There are a lot of weapon types and it takes a while before you see characters using the same ones, but it’s still very noticeable and a bit disappointing for how otherwise stylish and unique every character is. However, it also means you can stick a character with your favorite weapon type and level them up in that weapon if you so wish. I will admit it’s kind of funny to strap a character like Nobunaga’s tiny sister Oichi with a giant sledgehammer, but goofiness aside, I’m kind of sad to see the characters lose their distinctly unique playstyles from the early games and recent spinoffs.
Forging a better path forward
Small gripes aside, Samurai Warriors 5 still has all of the important elements that make it a fun Musou game, plus some bells and whistles from previous spinoffs that are much appreciated here. The new visual style looks so good in this game. Meanwhile, the main campaign keeps its scenarios generally spicy while utilizing good mechanics from previous Omega Force games. The Free and Citadel modes are good for grinding up levels for your characters or experimenting, but I never felt so outmatched that I needed to spend lots of time doing that. I lament that personal character movesets have fallen by the wayside in favor of weapon category movesets and if you get quickly bored with these games I don’t think this one will blow you away. That said, Samurai Warriors 5 is a gorgeous game telling a classic story full of awesome characters and it doesn’t require much more investment than that. If that’s all you need, this is one of the best the Musou franchise has to offer.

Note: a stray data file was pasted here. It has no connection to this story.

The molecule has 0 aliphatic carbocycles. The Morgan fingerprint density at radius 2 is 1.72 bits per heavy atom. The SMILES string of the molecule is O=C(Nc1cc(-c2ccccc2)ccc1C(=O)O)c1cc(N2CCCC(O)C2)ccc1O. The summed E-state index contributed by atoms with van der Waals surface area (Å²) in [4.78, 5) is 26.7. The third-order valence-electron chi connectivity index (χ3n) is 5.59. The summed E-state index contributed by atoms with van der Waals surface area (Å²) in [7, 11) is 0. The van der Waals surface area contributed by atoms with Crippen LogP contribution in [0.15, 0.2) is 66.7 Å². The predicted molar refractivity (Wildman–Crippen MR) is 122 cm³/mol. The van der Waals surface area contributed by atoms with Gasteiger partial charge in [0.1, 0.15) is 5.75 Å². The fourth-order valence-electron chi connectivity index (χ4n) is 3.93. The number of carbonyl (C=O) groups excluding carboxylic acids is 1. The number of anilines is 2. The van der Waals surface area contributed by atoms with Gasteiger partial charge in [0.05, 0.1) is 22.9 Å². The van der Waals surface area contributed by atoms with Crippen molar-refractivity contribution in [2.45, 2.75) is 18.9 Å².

This review is based on a PlayStation 4 digital copy provided by the publisher. Samurai Warriors 5 launches worldwide on July 27, 2021 on PlayStation 4, Xbox One, Nintendo Switch, and PC via Steam.
Samurai Warriors 5
- New visual style is fantastically vivid and flashy
- An enjoyable campaign based on Nobunaga's conquest and fall
- Good roster of interesting Sengoku Period characters
- Not horribly grindy for a Musou game
- Good mechanics like strategic direction from games like Hyrule Warriors
- No individual character movesets, just weapon categories
- Scenario objectives aren't all that impressive
- Still lots of repetitive chopping through levels
- Specific story excludes classic characters like Musashi
TJ Denzer posted a new article, Samurai Warriors 5 review: A stylish conquest
When these games were new I loved to play them. Now? IDK, I still think I enjoy them, but I haven't been able to get into them. When I first got my PS4 slim one of the first games I bought was DQ Warriors. I played it a bit, and eh for some reason I kinda fell off. I think I might have hit a point early in the game where I had to pause the game and I lost where I was supposed to go next and just put it down. I need to go back and try again, even if I have to start over. It really is a kind of comfort food to just chew through a bazillion dudes. I might see about getting one of these games on the PC.